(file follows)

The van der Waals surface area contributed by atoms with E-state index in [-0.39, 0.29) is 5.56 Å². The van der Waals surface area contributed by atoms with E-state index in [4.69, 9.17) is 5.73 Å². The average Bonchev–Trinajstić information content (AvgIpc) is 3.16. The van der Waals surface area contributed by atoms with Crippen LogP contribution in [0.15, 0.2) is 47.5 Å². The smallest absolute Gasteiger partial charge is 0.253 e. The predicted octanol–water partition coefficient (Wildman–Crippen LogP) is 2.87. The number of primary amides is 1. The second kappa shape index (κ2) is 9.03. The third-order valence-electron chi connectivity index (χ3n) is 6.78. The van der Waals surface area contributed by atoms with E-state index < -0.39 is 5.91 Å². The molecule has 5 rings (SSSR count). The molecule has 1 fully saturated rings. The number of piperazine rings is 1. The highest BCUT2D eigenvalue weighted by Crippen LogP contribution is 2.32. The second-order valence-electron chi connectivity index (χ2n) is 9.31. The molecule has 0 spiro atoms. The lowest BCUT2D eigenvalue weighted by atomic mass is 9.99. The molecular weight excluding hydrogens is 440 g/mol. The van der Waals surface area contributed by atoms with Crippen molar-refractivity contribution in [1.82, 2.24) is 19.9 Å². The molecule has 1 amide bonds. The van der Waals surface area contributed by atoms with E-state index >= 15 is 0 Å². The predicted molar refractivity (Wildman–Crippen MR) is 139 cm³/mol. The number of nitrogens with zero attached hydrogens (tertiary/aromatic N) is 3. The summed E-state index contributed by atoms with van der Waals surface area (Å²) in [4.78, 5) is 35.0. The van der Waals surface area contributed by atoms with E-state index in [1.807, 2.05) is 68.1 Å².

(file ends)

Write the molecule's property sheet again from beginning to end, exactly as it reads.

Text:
The van der Waals surface area contributed by atoms with E-state index in [-0.39, 0.29) is 5.56 Å². The van der Waals surface area contributed by atoms with E-state index in [4.69, 9.17) is 5.73 Å². The average Bonchev–Trinajstić information content (AvgIpc) is 3.16. The van der Waals surface area contributed by atoms with Crippen LogP contribution in [0.15, 0.2) is 47.5 Å². The smallest absolute Gasteiger partial charge is 0.253 e. The predicted octanol–water partition coefficient (Wildman–Crippen LogP) is 2.87. The number of primary amides is 1. The second kappa shape index (κ2) is 9.03. The third-order valence-electron chi connectivity index (χ3n) is 6.78. The van der Waals surface area contributed by atoms with E-state index < -0.39 is 5.91 Å². The molecule has 5 rings (SSSR count). The molecule has 1 fully saturated rings. The number of piperazine rings is 1. The highest BCUT2D eigenvalue weighted by Crippen LogP contribution is 2.32. The second-order valence-electron chi connectivity index (χ2n) is 9.31. The molecule has 0 spiro atoms. The lowest BCUT2D eigenvalue weighted by atomic mass is 9.99. The molecular weight excluding hydrogens is 440 g/mol. The van der Waals surface area contributed by atoms with Crippen molar-refractivity contribution in [1.82, 2.24) is 19.9 Å². The molecule has 1 amide bonds. The van der Waals surface area contributed by atoms with E-state index >= 15 is 0 Å². The predicted molar refractivity (Wildman–Crippen MR) is 139 cm³/mol. The number of nitrogens with zero attached hydrogens (tertiary/aromatic N) is 3. The summed E-state index contributed by atoms with van der Waals surface area (Å²) in [4.78, 5) is 35.0. The van der Waals surface area contributed by atoms with E-state index in [1.807, 2.05) is 68.1 Å².